WIm Wenders

Wim Wenders on Polaroids

“I don’t think I’m romanticising when I allege that Polaroids were the last outburst of a time when we had certainty, not only in images. We had nothing but confidence in things, period.”

Opening today at the Photographers’ Gallery in London is an exhibition of Polaroid images taken by the film director Wim Wenders over almost two decades, from the late 60s to the early 80s.

There are over 200 images included in the show, and they offer insights into Wenders’ daily life and work at the time, as well as into the nature of Polaroid photography itself, and how it has influenced imagemaking in our modern, digital age.

Wim Wenders
Top: Valley of the Gods, Utah, 1977. Courtesy Deutsches Filminstitut Frankfurt a.M.; Above: Self-portrait, 1975. Courtesy Wim Wenders Foundation. All images: © Wim Wenders

The photos are displayed in loose groupings, occasionally around Wenders’ films. Two of his movies have featured Polaroids as a dominant prop: in The American Friend, Dennis Hopper snaps himself repeatedly using a Polaroid camera in one scene, while in the road movie Alice in the City, the central character is shown taking numerous Polaroid photographs. Both films make appearances here, the making of them documented by Wenders himself in Polaroid, with a young Dennis Hopper shown looking enigmatic and glorious, the perfect movie star.

But knowledge of Wenders’ films isn’t really required to enjoy this exhibition, for the photos themselves provide the interest and the joy. “I was learning the craft of filmmaking in those years, and Polaroids were the perfect complimentary tool: as a visual notebook, a quick way of ‘framing’ the world, a verification of my interest in people, places, objects, or simply as a way to remember things,” Wenders explains in a text accompanying the show.

Wim Wenders
Dennis Hopper, 1976.
Courtesy Deutsches Filminstitut Frankfurt a.M.

His eye for capturing the perfect shot is very much in evidence in the photos, which despite the throwaway nature of Polaroids, often appear to contain far-reaching tales within a single frame. A VW Beetle parked enigmatically at the side of a lake, a car door left open on a dusty road: we are left to fill in the pieces of these potential stories ourselves, drawn close by the size of the images to examine every tiny aspect in detail.

Other of Wenders’ images seem to foretell the preoccupations of the Instagram generation. There are repetitive images of the everyday: of food, of waterfalls and of the wings of planes. Television sets, with images juddering, are a recurring attraction, and Wenders does a great line in capturing city skylines and the now-retro lettering of the time, all made more romantic by the distinctive tones and atmosphere evoked by Polaroid film.

Wim Wenders
Sydney. Courtesy Wim Wenders Foundation

“It’s a very different sensation in the digital age,” says Wenders of using a Polaroid camera. “Holding a small screen in your hand or looking at an instant image on a screen is not the same. Nothing compared to the Polaroid experience. It was a little magic act each time – nothing more, nothing less.”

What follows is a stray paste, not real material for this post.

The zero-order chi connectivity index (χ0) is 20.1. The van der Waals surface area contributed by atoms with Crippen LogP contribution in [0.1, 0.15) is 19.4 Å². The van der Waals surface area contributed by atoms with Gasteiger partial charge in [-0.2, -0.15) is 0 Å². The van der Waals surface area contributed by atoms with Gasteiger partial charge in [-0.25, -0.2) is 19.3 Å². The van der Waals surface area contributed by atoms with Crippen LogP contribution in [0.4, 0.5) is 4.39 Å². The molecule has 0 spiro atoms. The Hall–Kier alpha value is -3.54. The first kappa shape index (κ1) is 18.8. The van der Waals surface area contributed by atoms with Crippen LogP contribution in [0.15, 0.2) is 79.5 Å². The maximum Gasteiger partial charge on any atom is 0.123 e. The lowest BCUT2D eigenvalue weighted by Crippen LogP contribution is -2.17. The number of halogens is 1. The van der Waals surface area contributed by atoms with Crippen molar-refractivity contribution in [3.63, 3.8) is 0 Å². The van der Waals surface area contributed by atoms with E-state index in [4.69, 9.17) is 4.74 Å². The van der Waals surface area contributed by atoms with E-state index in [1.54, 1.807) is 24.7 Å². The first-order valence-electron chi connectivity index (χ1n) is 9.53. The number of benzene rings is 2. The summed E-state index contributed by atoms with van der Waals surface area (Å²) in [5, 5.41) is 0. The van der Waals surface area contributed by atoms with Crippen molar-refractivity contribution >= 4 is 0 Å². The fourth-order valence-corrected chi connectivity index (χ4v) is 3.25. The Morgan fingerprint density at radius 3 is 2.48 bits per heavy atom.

Of course, the process of exposing a Polaroid image is part of that experience, and Wenders makes this sound almost as magical as the photos themselves. “After I took them, I would stick the pictures under my armpit to keep them warm while they were developing and keep an eye on my watch. Holding them there for too long would produce dark pictures; too short a time would make them look pale, lacking contrast. I remember doing lots of things, like smoking, writing and driving or talking on the phone with both arms closely held to my body. Then, depending on the type of film, you’d peel off the cover. There was always a certain surprise involved and a heartbeat of suspense.”

Wim Wenders
New York Parade, 1972.
Courtesy Wim Wenders Foundation

As with many things analogue, Polaroid continues to be a draw to many, despite the technology now being long outmoded (Polaroid Originals has even recently relaunched a version of the original cameras, such is their appeal).

Wenders himself stopped using the cameras long ago, stating that it is over 30 years since he has taken an image with one. In the exhibition text he questions why he has returned to these images now, and why an exhibition might be of interest. In the end, it’s the lived experience offered within the shots that makes them intriguing, plus the unique quality that Polaroid offers, bathing the scenes in the misty tones of nostalgia that now form our default way of imagining the past.

“It is obvious to me now, as a filmmaker and storyteller that the only things worth talking about are those in experience and based on one’s very own knowledge of the world,” Wenders writes. “And if by exploring what these small objects represent, and if they can shed light on what we do today, well then it’s a good thing to share them.”

Wim Wenders
By an unknown photographer, 1971. Courtesy Wim Wenders Foundation

‘Instant Stories. Wim Wenders’ Polaroids’ is on show at the Photographers’ Gallery in London until February 11, 2018. The show is created in collaboration with the Wim Wenders Foundation and C|O Berlin; tpg.org.uk

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